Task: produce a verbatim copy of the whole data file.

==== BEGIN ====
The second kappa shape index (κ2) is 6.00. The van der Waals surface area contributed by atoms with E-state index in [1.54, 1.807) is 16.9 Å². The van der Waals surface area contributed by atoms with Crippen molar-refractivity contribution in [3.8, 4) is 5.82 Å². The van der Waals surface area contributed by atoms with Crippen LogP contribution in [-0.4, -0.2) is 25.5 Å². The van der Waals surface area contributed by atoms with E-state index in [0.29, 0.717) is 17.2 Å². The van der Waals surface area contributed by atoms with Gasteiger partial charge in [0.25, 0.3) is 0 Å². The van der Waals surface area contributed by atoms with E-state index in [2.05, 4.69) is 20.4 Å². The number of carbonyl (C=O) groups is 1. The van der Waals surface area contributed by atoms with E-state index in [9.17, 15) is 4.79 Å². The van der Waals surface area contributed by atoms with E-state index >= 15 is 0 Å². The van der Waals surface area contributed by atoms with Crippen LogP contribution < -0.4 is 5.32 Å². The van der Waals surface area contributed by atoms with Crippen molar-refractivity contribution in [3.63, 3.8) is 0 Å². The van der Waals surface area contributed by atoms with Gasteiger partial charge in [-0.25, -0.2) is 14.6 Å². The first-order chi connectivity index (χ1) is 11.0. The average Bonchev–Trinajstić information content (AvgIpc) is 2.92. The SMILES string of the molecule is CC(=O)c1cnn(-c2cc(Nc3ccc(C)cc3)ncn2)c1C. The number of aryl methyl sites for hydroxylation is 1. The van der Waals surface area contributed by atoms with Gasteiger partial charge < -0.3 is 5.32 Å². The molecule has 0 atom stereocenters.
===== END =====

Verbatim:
The second kappa shape index (κ2) is 6.00. The van der Waals surface area contributed by atoms with E-state index in [1.54, 1.807) is 16.9 Å². The van der Waals surface area contributed by atoms with Crippen molar-refractivity contribution in [3.8, 4) is 5.82 Å². The van der Waals surface area contributed by atoms with Crippen LogP contribution in [-0.4, -0.2) is 25.5 Å². The van der Waals surface area contributed by atoms with E-state index in [0.29, 0.717) is 17.2 Å². The van der Waals surface area contributed by atoms with Gasteiger partial charge in [0.25, 0.3) is 0 Å². The van der Waals surface area contributed by atoms with E-state index in [2.05, 4.69) is 20.4 Å². The number of carbonyl (C=O) groups is 1. The van der Waals surface area contributed by atoms with E-state index in [9.17, 15) is 4.79 Å². The van der Waals surface area contributed by atoms with E-state index >= 15 is 0 Å². The van der Waals surface area contributed by atoms with Crippen LogP contribution < -0.4 is 5.32 Å². The van der Waals surface area contributed by atoms with Crippen molar-refractivity contribution in [3.63, 3.8) is 0 Å². The van der Waals surface area contributed by atoms with Gasteiger partial charge in [-0.25, -0.2) is 14.6 Å². The first-order chi connectivity index (χ1) is 11.0. The average Bonchev–Trinajstić information content (AvgIpc) is 2.92. The SMILES string of the molecule is CC(=O)c1cnn(-c2cc(Nc3ccc(C)cc3)ncn2)c1C. The number of aryl methyl sites for hydroxylation is 1. The van der Waals surface area contributed by atoms with Gasteiger partial charge < -0.3 is 5.32 Å². The molecule has 0 atom stereocenters.